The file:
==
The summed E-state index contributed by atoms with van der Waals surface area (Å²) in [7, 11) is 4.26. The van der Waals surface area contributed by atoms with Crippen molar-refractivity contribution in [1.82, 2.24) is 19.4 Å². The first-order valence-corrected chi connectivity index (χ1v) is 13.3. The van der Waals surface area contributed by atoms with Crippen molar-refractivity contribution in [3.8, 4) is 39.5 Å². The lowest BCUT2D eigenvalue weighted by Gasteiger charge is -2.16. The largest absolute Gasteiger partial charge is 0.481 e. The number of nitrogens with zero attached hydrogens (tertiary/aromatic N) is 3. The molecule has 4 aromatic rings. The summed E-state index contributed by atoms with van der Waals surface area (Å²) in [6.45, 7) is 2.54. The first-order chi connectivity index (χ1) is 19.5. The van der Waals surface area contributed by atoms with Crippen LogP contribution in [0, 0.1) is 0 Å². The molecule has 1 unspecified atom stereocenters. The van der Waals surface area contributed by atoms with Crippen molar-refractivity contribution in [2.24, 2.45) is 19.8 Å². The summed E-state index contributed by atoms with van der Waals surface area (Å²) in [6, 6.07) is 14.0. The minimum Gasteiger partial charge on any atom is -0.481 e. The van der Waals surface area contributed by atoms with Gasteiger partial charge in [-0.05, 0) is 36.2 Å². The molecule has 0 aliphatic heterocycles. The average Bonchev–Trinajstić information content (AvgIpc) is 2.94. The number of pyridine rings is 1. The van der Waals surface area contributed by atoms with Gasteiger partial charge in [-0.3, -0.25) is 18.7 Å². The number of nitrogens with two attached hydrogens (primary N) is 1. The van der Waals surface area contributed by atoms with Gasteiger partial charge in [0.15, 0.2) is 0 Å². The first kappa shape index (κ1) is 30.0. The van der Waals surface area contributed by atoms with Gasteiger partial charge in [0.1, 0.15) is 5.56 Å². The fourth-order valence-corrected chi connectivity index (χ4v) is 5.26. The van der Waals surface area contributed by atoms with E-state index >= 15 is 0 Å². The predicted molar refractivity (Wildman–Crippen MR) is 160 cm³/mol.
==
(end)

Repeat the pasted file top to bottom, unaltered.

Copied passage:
The summed E-state index contributed by atoms with van der Waals surface area (Å²) in [7, 11) is 4.26. The van der Waals surface area contributed by atoms with Crippen molar-refractivity contribution in [1.82, 2.24) is 19.4 Å². The first-order valence-corrected chi connectivity index (χ1v) is 13.3. The van der Waals surface area contributed by atoms with Crippen molar-refractivity contribution in [3.8, 4) is 39.5 Å². The lowest BCUT2D eigenvalue weighted by Gasteiger charge is -2.16. The largest absolute Gasteiger partial charge is 0.481 e. The number of nitrogens with zero attached hydrogens (tertiary/aromatic N) is 3. The molecule has 4 aromatic rings. The summed E-state index contributed by atoms with van der Waals surface area (Å²) in [6.45, 7) is 2.54. The first-order chi connectivity index (χ1) is 19.5. The van der Waals surface area contributed by atoms with Crippen LogP contribution in [0, 0.1) is 0 Å². The molecule has 1 unspecified atom stereocenters. The van der Waals surface area contributed by atoms with Crippen molar-refractivity contribution in [2.24, 2.45) is 19.8 Å². The summed E-state index contributed by atoms with van der Waals surface area (Å²) in [6, 6.07) is 14.0. The minimum Gasteiger partial charge on any atom is -0.481 e. The van der Waals surface area contributed by atoms with Gasteiger partial charge in [-0.05, 0) is 36.2 Å². The molecule has 0 aliphatic heterocycles. The average Bonchev–Trinajstić information content (AvgIpc) is 2.94. The number of pyridine rings is 1. The van der Waals surface area contributed by atoms with Gasteiger partial charge in [-0.3, -0.25) is 18.7 Å². The number of nitrogens with two attached hydrogens (primary N) is 1. The van der Waals surface area contributed by atoms with Gasteiger partial charge in [0.15, 0.2) is 0 Å². The first kappa shape index (κ1) is 30.0. The van der Waals surface area contributed by atoms with Gasteiger partial charge in [0.1, 0.15) is 5.56 Å². The fourth-order valence-corrected chi connectivity index (χ4v) is 5.26. The van der Waals surface area contributed by atoms with E-state index >= 15 is 0 Å². The predicted molar refractivity (Wildman–Crippen MR) is 160 cm³/mol.